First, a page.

An annual tradition of this column calls attention to the kind of religious inspiration that religion didn’t necessarily request. Suspecting that the cause of these decisions were due to indigestion rather than inspiration, I’ve named them the Bad Burrito Awards.
Jerusalem was facing ruin, God's Temple was about to be destroyed, the land could hardly be described as “promised,” and the majority of the Jews were facing exile in a foreign county ruled by a pagan dictator. There comes a time when you have nothing but faith in God, and you pray.
Life is a journey of choices. You cannot control what life places before you every day, but you can decide if you will trust God, live morally and make a difference for others. The book called “Ruth” is a story of human choices and God's grace.
CHICAGO (RNS) — At his appearance in late October at the American Writers Museum in Chicago, best-selling author, newspaper columnist and social media maven John Scalzi tossed a 10-sided die to determine what he would speak about that evening. Sometimes it's explaining the meaning of life. Sometimes it's how he wrote his latest science-fiction novel, “The Consuming Fire,” in two weeks.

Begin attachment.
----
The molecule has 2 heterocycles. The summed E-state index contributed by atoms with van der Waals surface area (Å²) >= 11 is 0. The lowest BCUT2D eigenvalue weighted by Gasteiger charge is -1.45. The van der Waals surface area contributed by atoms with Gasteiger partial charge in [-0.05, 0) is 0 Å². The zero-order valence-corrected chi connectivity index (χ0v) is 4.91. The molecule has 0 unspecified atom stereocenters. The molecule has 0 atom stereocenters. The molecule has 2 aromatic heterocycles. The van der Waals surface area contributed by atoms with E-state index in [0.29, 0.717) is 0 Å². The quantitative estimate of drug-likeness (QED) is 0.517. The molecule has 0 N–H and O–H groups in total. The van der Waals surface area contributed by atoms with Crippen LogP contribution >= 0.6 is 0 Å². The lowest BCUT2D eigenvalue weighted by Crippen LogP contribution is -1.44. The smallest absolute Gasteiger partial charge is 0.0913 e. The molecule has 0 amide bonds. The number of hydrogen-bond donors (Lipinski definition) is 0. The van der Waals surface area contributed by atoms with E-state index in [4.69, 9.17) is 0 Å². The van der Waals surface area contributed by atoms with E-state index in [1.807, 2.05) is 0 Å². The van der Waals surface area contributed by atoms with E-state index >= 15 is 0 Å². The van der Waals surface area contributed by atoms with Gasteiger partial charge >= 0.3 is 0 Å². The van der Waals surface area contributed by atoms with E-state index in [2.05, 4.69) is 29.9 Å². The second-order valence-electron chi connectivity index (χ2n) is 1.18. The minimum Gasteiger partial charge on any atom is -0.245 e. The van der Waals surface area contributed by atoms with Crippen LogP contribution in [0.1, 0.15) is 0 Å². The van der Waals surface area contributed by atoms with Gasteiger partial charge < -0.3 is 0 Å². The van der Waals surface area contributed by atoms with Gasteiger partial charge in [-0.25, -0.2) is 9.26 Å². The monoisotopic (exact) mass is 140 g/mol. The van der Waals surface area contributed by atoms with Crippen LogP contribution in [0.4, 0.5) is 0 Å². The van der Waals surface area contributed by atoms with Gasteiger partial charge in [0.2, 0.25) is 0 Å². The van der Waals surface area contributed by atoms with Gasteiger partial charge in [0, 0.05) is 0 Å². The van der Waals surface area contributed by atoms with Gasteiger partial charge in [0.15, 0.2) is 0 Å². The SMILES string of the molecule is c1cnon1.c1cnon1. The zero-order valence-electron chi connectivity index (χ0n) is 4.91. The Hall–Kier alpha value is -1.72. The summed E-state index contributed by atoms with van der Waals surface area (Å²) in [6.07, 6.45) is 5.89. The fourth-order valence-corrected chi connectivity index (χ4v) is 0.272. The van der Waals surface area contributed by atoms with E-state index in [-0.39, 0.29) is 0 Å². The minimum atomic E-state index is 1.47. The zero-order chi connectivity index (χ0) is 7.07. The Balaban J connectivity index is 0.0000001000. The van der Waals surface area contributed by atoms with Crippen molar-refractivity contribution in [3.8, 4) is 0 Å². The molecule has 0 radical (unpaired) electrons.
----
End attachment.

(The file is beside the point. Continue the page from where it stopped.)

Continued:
(RNS) — When the creators of CBS’s new, surprise hit TV show “God Friended Me” set out to create a series with religious ideas at its center, they wanted to bring something innovative to the genre: Doubt.
(RNS) — From the outside, it seemed like Lysa TerKeurst had it all, founding a successful Christian nonprofit, a popular speaker and author.
Then, about two years ago, everything fell apart. TerKeurst announced her husband was having an affair. Months later, she was diagnosed with breast cancer.
Today's passage is a beautiful story about the impossible becoming possible, nothing like the powerful image of Moses before God on Mt. Sinai, but stunning as God works through seemingly impossible barriers to bring Boaz, a wealthy man of faith, together with a foreign woman who has no reasonable hope for a good life. And yet, if faith in God cannot push barriers aside, transform a life and reveal the true meaning of love, what hope is left for any of us?
(RNS) — Even in our present “golden age” of television, with the number of scripted programs on network, cable and streaming channels expected to top 500 this year, shows that feature religion or faith are scarce.
Rarer still are spiritually themed series that successfully find an audience, if not critical acclaim, amid the thrum of hundreds of other viewing options.